In spite of the various advances and refinement in laser technology over the past few decades, Acne scars as well as post-acne pigmentation still continues to have a cosmetic but most importantly psychological effect on many patients throughout the world.
The acne scars may either be atrophic, hypertrophic or keloidal. The atrophic acne scars are further categorized as boxcar scars, ice-pick scars, rolling scars depending upon their morphology. The pathogenesis of acne scars is poorly understood and may be attributed to inflammatory mediators and enzymatic degradation of collagen fibers and subcutaneous fat.1
Various modalities of treatment are now available at our disposal depending upon the type of scar. The type and location of the scar is of utmost importance in the selection of treatment option. For the past few years, several different treatment options have been tried, either alone or in combination, for the treatment of acne scars.2 These include microneedling, punch biopsy/excision, intralesional corticosteroid injections, subcision, cryotherapy, filler injections, electrofulguration, chemical peels as well as the use of various scar minimizing creams and gels. Other resurfacing techniques have also been tried include microdermabrasion and dermabrasion. However, lately, continuous work in the field of lasers and other energy based technologieshas have led to the development of both ablative and non-ablative laser technologies which have been successfully employed for scar therapy. However, these modalities are often limited by their side effects including post-inflammatory hyperpigmentation (PIH) as well as prolonged healing times, particularly true for ablative lasers.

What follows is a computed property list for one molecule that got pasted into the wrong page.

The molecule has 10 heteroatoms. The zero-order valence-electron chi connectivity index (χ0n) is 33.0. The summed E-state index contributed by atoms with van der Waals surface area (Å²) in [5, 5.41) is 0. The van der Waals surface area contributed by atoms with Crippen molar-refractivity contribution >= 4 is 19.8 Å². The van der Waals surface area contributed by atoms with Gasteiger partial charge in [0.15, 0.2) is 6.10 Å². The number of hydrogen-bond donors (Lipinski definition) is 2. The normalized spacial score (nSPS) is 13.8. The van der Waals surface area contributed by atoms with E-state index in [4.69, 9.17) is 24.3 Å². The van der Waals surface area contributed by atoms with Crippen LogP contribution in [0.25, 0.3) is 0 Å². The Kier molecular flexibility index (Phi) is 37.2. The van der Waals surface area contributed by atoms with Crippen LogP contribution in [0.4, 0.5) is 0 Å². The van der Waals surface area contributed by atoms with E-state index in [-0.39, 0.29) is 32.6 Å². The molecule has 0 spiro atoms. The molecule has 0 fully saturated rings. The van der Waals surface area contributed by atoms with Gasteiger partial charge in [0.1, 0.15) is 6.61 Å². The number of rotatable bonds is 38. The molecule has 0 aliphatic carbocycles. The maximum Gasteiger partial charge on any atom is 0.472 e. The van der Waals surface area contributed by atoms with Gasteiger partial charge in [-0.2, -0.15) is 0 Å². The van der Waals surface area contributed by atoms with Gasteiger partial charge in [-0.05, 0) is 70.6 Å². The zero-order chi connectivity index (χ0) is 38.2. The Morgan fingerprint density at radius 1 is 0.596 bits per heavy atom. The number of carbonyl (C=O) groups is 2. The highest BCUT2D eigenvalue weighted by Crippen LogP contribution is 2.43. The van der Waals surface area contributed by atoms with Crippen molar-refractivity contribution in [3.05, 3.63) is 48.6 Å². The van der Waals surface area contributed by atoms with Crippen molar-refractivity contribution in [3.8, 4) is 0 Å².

With the advent of fractional technology, many of the previously encountered side-effects and drawbacks of scar revision surgery are slowly being tackled, especially when pitched against the ablative lasers.3
Previously, the carbon dioxide (CO2) laser system was considered as an important modality for the treatment of facial lines and wrinkles as well as acne and traumatic scars. It involved the use of this laser in continuous or pulsed mode and resulted in the destruction of a part of the epidermis and dermis in some cases.
The resulting neocollagenesis which occurred during the process of wound-healing helped in the re-modelling of the scar. However, with the use of CO2 laser, the downtime was almost 10 days or even more, depending upon the parameters used, and post-inflammatory hyper or hypopigmentation soon turned out to be a major deterrent in the use of this laser.
Incidence rates for this postlaser hypopigmentation have varied from single digits to as high as 20 percent.4,5
The erbium:yttrium-aluminum-garnet (Er:YAG) laser was later introduced in order to tackle these problems. It has a higher absorption coefficient for water and theoretically should not produce the same adverse events as the “more powerful” CO2 lasers. In truth, postlaser hypopigmentation with the Er:YAG lasers still can occur as well as other problems similar to those of the CO2 laser. Downtime still may be from 5 to 7 days depending on the power utilized.